On his first play as a college quarterback, Shawn Petty hoped to make a statement, not only about Maryland's approach to Saturday's game with Georgia Tech, but about himself.
Petty — a former linebacker — hadn't thrown a pass in a game since high school.
But the freshman and his coaches planned to immediately show the Yellow Jackets on Saturday that he could throw often and accurately enough to keep the defense guessing about Maryland's play selection. The Terps wanted Georgia Tech to respect the pass so that it would be unable to stack the box with extra defenders against the run.
"Coming into the game, they thought I couldn't throw — knew I couldn't throw, I guess," Petty said after Georgia Tech defeated the Terps, 33-13. "We just wanted to come out and show we could get the ball off — we could throw the ball and we could run the ball."
But Petty's first play did not make the statement that Maryland intended.
Taking the snap at Maryland's 23-yard line, Petty faded back and looked for a receiver but was sacked for a 4-yard loss.
The sack was not the fault of the offensive line, Maryland coach Randy Edsall said Sunday after watching the game video.
"It was Shawn," Edsall said. "He could have gone to any of the three guys that we had out there."
Petty, who is expected to remain the starter, was elevated to first team after injuries to three quarterbacks in two weeks. In all, Maryland has lost four quarterbacks to season-ending injuries since training camp began, leaving the Terps in what the program calls "uncharted territory."
The 230-pound Petty, who began the season as a scout team linebacker, was quickly taught offensive terminology and began throwing the ball in practice a few weeks ago. "I had to get my arm back," Petty said.
Petty was initially Maryland's backup quarterback and became the starter after Caleb Rowe tore his anterior cruciate ligament against Boston College on Oct. 27.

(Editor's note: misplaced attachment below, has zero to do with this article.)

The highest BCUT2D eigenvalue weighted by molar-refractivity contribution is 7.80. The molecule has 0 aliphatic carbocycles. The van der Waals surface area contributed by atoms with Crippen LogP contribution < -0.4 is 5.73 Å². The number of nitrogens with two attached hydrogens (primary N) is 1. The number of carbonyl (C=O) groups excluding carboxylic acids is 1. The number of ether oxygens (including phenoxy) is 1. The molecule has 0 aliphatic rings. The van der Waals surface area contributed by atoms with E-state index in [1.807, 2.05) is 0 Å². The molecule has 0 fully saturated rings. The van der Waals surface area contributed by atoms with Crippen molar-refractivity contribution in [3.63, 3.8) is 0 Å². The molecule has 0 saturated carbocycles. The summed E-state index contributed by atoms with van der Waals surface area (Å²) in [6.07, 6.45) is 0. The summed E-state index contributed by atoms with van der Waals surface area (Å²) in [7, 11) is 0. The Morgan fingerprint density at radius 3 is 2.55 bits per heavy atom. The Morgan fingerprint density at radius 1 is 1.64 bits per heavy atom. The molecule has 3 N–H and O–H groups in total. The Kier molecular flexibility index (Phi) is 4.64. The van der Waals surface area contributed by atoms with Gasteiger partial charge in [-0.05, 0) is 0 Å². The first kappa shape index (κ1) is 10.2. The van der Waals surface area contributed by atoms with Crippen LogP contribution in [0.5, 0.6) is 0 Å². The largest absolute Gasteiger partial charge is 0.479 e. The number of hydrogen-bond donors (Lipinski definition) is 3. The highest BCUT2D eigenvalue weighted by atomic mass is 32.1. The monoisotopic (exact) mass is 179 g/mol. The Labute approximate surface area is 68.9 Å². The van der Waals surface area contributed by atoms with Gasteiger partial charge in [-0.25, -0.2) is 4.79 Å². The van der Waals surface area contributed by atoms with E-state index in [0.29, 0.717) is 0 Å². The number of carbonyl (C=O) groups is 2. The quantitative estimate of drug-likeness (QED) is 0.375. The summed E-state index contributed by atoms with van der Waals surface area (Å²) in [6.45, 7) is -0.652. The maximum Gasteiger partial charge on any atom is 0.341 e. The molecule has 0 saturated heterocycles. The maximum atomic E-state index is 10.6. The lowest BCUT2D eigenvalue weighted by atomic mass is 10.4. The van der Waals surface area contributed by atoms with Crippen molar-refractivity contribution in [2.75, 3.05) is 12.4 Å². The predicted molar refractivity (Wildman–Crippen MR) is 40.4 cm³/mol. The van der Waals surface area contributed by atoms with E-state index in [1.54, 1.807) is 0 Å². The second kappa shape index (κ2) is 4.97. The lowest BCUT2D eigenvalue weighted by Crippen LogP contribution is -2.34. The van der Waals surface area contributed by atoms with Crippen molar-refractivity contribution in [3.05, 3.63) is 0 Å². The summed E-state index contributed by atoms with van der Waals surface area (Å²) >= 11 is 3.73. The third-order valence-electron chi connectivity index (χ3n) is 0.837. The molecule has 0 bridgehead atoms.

Petty's teammates said they were as curious as the fans to see if a linebacker could smoothly make the transition to quarterback and leader.
Before Saturday's game began, Petty's teammates patted his helmet as they walked past him on the sideline to encourage him.
"Everyone didn't think he was a really good quarterback and he came out and showed them that he could do it," tailback Wes Brown said after the Georgia Tech game.
But Petty had a rough first half. His only completion was a 1-yarder to Stefon Diggs, and the Terps trailed 20-0 at halftime.
In the second half, Petty threw two touchdown passes to Diggs — 16 and 23 yards.
He said he felt at ease running the ball. He gained 56 yards on 17 carries but was credited with only 24 rushing yards because of losses from sacks. He often ran the ball on options during his playing days at Eleanor Roosevelt High School in Greenbelt.
"I'm really comfortable with the zone reads and everything," Petty said. "It's a lot of stuff that I did in high school. A lot of it came easier and quicker than the other things."
Petty completed 9 of 18 passes for 115 yards. He was intercepted on a line-drive pass intended for Diggs in the fourth quarter.
"I tried to tell him that you need to see that [defender] and put the ball up in the air over top of him and let Stefon go up and get it," Edsall said.
But Edsall said he saw Petty improve — a hopeful sign. The next two games for Maryland (4-5, 2-3 Atlantic Coast Conference) are against Clemson and Florida State — the conference's two best teams.
"I think he got better as the second half went on," Edsall said. "I told the team I am very proud of him for how he handled the situation."